Bryce Reveley turned her hobby—passed down from two generations of women in her family—into a lucrative career more than 30 years ago.
“My grandmother knew how to make lace and quilts. All the women in my family, when they had some free time, had some type of needlework device in their hands … crocheting or quilting,” she says.
As the owner of Gentle Arts, along with her daughter Leigh Reveley, she has garnered quite the reputation as being the go-to-person in the city when it comes to restoring and cleaning vintage textiles.
Leigh Reveley restores a piece of lace.
“People started getting in their attics and trunks and started uncovering their personal histories tied up in textiles. They had kept old uniforms for some reason, wedding dresses, first communion dress and ceremonial gowns. People wanted these things cleaned or restored,” says Reveley of her decision to turn her pastime
into a business in 1975.
Reveley is an expert in her field. She works as a textile specialist for William Doyle Auction Gallery in New York. She also does consulting for museums, historic homes and is highly sought-after for appraisals.
Reveley and the company’s 11 specialists works on everything from flat to two-dimensional textiles, to battle flags and massive tapestries.
“We can do almost anything that needs to be done—even an old piece of fabric. We work on things from the 16th to 20th century,” she says.
A lace blouse, circa 1900, displayed on handmade hanger covered with an antique pillow case.
The fascination with antique fabrics and linens is a sentimental one. People are attached to heirloom quilts, dollies, tablecloths and the like, Reveley says. These pieces often conjure memories that point back to a tender time in childhood or cherished family traditions.
“I have a loyal band of male clients. They bring in tablecloths and remember their family sitting around the table or how good grandmother’s oyster dressing was,” she says. “I found men are sentimental about their grandmothers’ things. Really, it might be the only thing they have left specifically for them to physically treasure from that someone dear to them.”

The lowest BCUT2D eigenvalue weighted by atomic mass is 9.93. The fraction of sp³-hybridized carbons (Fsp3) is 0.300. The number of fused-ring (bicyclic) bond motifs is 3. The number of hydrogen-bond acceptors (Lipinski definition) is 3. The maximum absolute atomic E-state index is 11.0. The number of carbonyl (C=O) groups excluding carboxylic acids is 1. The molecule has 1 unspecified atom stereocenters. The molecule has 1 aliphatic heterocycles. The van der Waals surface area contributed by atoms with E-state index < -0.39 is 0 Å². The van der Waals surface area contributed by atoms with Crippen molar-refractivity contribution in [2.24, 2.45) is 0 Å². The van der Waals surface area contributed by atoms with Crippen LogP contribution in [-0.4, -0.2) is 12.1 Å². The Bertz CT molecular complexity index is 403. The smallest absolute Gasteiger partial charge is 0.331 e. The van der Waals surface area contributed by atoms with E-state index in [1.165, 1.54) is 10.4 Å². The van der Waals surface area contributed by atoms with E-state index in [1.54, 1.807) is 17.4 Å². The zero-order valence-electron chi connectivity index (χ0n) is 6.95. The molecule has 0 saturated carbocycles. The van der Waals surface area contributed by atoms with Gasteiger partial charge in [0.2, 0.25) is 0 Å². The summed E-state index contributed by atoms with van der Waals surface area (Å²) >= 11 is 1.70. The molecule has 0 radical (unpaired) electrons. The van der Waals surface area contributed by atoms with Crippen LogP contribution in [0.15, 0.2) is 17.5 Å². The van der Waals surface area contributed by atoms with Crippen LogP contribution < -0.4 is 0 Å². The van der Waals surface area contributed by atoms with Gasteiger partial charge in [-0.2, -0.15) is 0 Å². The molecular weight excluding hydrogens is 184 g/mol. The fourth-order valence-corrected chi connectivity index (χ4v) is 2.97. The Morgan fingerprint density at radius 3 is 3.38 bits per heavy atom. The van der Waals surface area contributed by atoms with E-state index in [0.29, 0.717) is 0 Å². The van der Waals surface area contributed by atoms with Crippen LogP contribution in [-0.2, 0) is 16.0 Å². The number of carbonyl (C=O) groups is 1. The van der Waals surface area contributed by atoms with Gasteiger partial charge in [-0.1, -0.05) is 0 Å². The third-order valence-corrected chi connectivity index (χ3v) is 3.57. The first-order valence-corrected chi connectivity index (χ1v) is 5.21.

Post-Katrina, Reveley’s business underwent a rush of New Orleanians seeking its services to restore what they had left of their storm-battered possessions. She says she’s seen mildew in all the colors of the rainbow.
She’s restored a tablecloth from a home in the lower Ninth Ward. Stashed in a dresser during the storm, the covering with white and blue stitching was the only thing the family could manage to salvage. It was three needle point pillows for one Lakeview couple.
“It’s all about the memories,” Reveley says.
looking for linens and other cloth pieces
The market for vintage linen in the Crescent City was much bigger before Hurricane Katrina, says Allain Bush of Bush Antiques. And although the market is significantly smaller now, she says, there are still diehard collectors interested in antique textiles “who love them and always will.”
Irish lace curtains, circa 1900 to 1920.
Old French linen and tapestries remain among the most popular items, Bush says.
A tapestry in good condition from the 1700s and 1800s, factoring in size and intricacy, can cost anywhere between $20,000 to $100,000, explains Bush of the hard to find objects.
Reveley adds, “People here like lace.”
Samplers—needlework from schoolgirls practicing their alphabets and learning to sew at the same time—are big with collectors. These embroideries were also of Bible verses.
“If you are lucky, the verse will be in French,” says Reveley of such a piece that if in fair condition can fetch as much as $5,000.
Vintage clothing is big in New Orleans too. Mardi Gras is a huge draw for old costumes, Reveley points out.
“Classic vintage clothing is something that never goes out of style. The prices have gone up significantly,” she says.
Bush offers the simplest advice for those with an affinity for vintage linen: “Collect what you love. Different people love different styles.
“Part of the beauty is the way antique linens fade and wear. The fading from daylight, I think is beautiful.”
Embroidered map from 1952 made from a kit. This piece could be a pillow cover or framed piece after being brought in for cleaning and remounting.
in a fix
If you have antique or vintage linens that need some TLC, Bryce Reveley and Leigh Reveley’s Gentle Arts can come to the rescue. For information, call 504/895-5628.